In the months leading up to the release of Temples’ debut album Sun Structures, the band posted a series of YouTube videos on their Facebook page in order to share their musical inspirations. These ranged from the well-known (Pink Floyd) to the more esoteric (Franco Falsini), revealing that band members definitely knew their musical history.
Over the last three years, Temples has released a series of 18 mixtapes called “Hieroglyphics,” perhaps another attempt to indicate just where they are in their musical progression. “You don’t know who you are / when you’re living inside of a replica,” sings singer/guitarist James Bagshaw in “In My Pocket,” one of the songs from the band’s latest release, Volcano. While Temples’ detractors could lobby this as a complaint against them, not only has the British, neo-psychedelic group firmly established their own style, it’s a style whose charms are impossible to resist.
Volcano is overflowing with lyrics that are evocative and often alluringly nonsensical. We’re invited to “land upon the parallelogram” (“Certainty”), “take a look with our eyes closed open” (“Oh! The Saviour”) and think about things that are “strange in familiar ways” (“Celebration”). The alliteration flows from Bagshaw’s mouth like golden honey, through eyes that are both “arid” and “married,” to this clever verse in “Mystery of Pop”: “And if we plea / and if you please / we can invite each other to the parting of the seas.”
Opening track “Certainty” features all of the things that made Sun Structures such a standout in 2014. It opens with booming drums and a retro keyboard melody that is positively giddy in its exuberance and will also remain firmly lodged in one’s head for hours on end.
For the next few tracks, however, things are somewhat less kaleidoscopically idiosyncratic than they were on the band’s debut. The Sgt. Pepper-esque whimsy in the chorus of “All Join In” is certainly beguiling, as are the harpsichord and flute that open “I Wanna Be Your Mirror,” but “Oh! The Saviour,” despite its catchy melody, feels like a bit of a letdown. Still, the band pulls out many delights from its considerable bag of tricks: delayed choruses, multiple bridges, vocal flourishes and unexpected endings and fadeouts. There are a lot of heavy bass riffs to ground the often piercing synths and guitar melodies.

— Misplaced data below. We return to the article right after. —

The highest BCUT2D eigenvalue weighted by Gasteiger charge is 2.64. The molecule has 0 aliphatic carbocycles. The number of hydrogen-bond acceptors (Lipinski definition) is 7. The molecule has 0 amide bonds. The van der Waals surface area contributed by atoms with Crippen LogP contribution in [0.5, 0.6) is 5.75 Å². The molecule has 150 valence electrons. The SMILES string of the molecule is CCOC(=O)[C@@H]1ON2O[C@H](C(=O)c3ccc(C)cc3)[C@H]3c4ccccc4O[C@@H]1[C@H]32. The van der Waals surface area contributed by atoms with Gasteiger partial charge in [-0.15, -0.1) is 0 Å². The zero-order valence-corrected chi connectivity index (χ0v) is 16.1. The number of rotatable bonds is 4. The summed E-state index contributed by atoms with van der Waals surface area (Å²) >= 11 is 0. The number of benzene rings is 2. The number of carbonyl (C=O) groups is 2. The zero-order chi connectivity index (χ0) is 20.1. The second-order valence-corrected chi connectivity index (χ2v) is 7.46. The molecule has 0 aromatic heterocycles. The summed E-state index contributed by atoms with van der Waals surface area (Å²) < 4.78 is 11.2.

Things pick up enormously with “Born into the Sunset,” a song whose core melody doesn’t rely on vocals for its power and eventually leads to an impeccable bridge. The couplet “You lay on the surface and breathe / and you feel the eruption of free” conjures a remarkable synesthesia.
Volcano’s high point is the melancholy “How Would You Like To Go?” with its cavernous keyboards and repetitive, minimalist vocals. The chord progression in the chorus is simply perfection, reminiscent of The Beatles at their Abbey Road best. The bouncy bass melody and hooky chorus of “Open Air” provide a nice counterpoint, one that’s followed by the poetic riddles of the lovely “In My Pocket”: “I was dropped onto my head once as a child / twice as a man / three times as a cloud.”
“Mystery of Pop” is the rare Temples song that references something listeners can firmly put their finger on. In this case, it’s the elusive nature of music. It even mentions the Thin White Duke: “Most want to know / that they’ve listened to the Best of Bowie / and that’s the way that pop must go.” And while the title of “Roman God-Like Man” sounds like a mouthful, it also has a fantastic melody, fetching vocals and crisp drumming.
The album’s closer is the self-reflexive and buoyant “Strange or Be Forgotten.” “Abstain from the passing fashion” might be a suggestion or a statement of purpose, but either way, it’s a wonderful way to end an album, encouraging the listener to start listening to Volcano again right then and there.
Volcano was released on March 3 by Fat Possum Records.
Less Lee Moore (@popshifter) is the Editor in Chief of Popshifter, which she founded in 2007. She also writes for Rue Morgue, Everything Is Scary, Biff Bam Pop and Modern Horrors.